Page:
The stories of the three sets of people then unfolded in the same room (or identical rooms) through a series of scenes the timings of which had to be worked out. It was something like putting a jigsaw puzzle together and, also like a jigsaw puzzle, the more pieces that were added the clearer the overall picture became. It was a neat trick and neatly done.

Some memes helped to string everything together, such as the many references to dogs, hence the dog in the poster. It was the intelligent touches like that which helped to make The Dark Room special, and it was special. And making sure that the story came to life as planned was an excellent cast.

The Dark Room fitted the Theatre503 house-style superbly and that meant that it fitted my needs too.

27 November 2017

Poison at Orange Tree Theatre was steady if unspectacular

It had been a while since I had genuinely looked forward to a performance at Orange Tree Theatre rather than going out of a sense of loyalty.

The reason for that was that Poison sounded slightly difficult and I like difficult. I also liked that it was written by a foreigner as I like to see other perspective.

My enthusiasm was converted into seat Lower Floor A5 for £22.50. That was in the middle of the front row just off to the left of the picture. I was pleased to see the minimalist set when I went in, carrying a bottle of Punk IPA because there was no interval. The picture also shows the entire cast.

We quickly learned that the two people had been married but had split not long after the death of their son and had not met or spoken for nine years. Now a poison in the ground meant that their son's grave might have to move and they were at the graveyard to meet the authorities to discuss options.

For the next eighty minutes they spoke, argued and joked about their son, their parting and their lives since then. Their different reaction's to their son's death and their different reactions to their reunion drove the drama and drove it to some interesting, if not very surprising, places. The emotions fluctuated, but not a lot, and the pace was deliciously slow with many long pauses which all helped to keep a steady tension that was, thankfully, never quite relieved.

It also helped that both Claire Price and Zubin Varla delivered fine performances.

Dead children is something of a theatrical meme at the moment (which probably says more about the sort of plays that I choose to see than anything else) so many of the themes of loss and coping I had seen explored before but they were explored skilfully here which made up for a lack in originality.

I am old enough to remember Once we were Mothers (Orange Tree 2007) which handled the death of a child with more emotion and more of an impact, which is why I remember it ten years and hundreds of plays later.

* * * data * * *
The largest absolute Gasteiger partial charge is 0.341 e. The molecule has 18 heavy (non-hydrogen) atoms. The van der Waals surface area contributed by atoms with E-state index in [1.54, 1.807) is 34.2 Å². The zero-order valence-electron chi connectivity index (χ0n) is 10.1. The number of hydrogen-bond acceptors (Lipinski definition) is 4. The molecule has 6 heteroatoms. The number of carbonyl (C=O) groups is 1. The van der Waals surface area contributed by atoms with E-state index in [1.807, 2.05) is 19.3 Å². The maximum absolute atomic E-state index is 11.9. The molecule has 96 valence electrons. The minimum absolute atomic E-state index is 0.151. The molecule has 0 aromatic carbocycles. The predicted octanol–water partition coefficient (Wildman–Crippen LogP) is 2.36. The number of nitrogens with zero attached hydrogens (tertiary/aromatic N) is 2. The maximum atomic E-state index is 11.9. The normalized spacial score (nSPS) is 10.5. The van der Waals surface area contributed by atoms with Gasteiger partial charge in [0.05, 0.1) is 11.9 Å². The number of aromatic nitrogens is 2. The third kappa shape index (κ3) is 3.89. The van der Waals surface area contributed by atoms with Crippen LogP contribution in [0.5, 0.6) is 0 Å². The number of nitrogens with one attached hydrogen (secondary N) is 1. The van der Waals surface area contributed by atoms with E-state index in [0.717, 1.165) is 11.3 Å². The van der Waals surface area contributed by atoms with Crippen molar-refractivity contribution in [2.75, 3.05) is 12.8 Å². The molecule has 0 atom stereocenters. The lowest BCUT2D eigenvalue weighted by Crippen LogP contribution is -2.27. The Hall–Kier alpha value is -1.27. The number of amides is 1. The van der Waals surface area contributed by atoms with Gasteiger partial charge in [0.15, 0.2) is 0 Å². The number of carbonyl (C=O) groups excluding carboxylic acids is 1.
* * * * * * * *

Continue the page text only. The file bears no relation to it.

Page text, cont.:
Poison was a steady if unspectacular play and steady is good enough.

25 November 2017

Carmen by Ormond Opera was wonderful

I first discovered Ormond Opera in 2016 with their production of Madama Butterfly and that was so good that when they announced that they were doing Carmen then booking it was one of the easiest decisions that I have ever made.

It was still an easy decision when they announced that due to illness the performance that I had booked for had been downgraded to a full dress rehearsal.

This time I brought some friends with me and there were six of us altogether.

I have seen Carmen many times, so much so that it warrants its own tag in this blog (and I've left some performances out), so the story was never going to surprise me which meant that I could largely ignore the English translations displayed at the side and could focus on the music, the singing and the acting, all of which were superb.

The music came from just one piano and that was plenty enough sound to fill the church hall. We were warned that the singing might not be quite right but I found the exact opposite to be true, all the voices were good and many were superb. Carmen was one of those.

The acting made the performance and there were many nice little touches, several of which happened away from the centre of the action so I had to keep an eye on every part of the stage all the time. Worth a mention in this respect were Carmen's two companions who carried on their role playing when they took the curtain calls at the end.

In some ways Carmen is an easy opera to get right because it has so many good tunes in it, and it has a pretty strong story, but that is no excuse to take things easy and Ormond Opera put the work in to make this a memorable performance.

Whatever Ormond Opera do next I hope to be there to see it.

After the opera five of us retired to the Dukes Head for some serious conversations and a few beers until they threw us out at half past midnight. It was a fine and fitting end to a wonderful evening.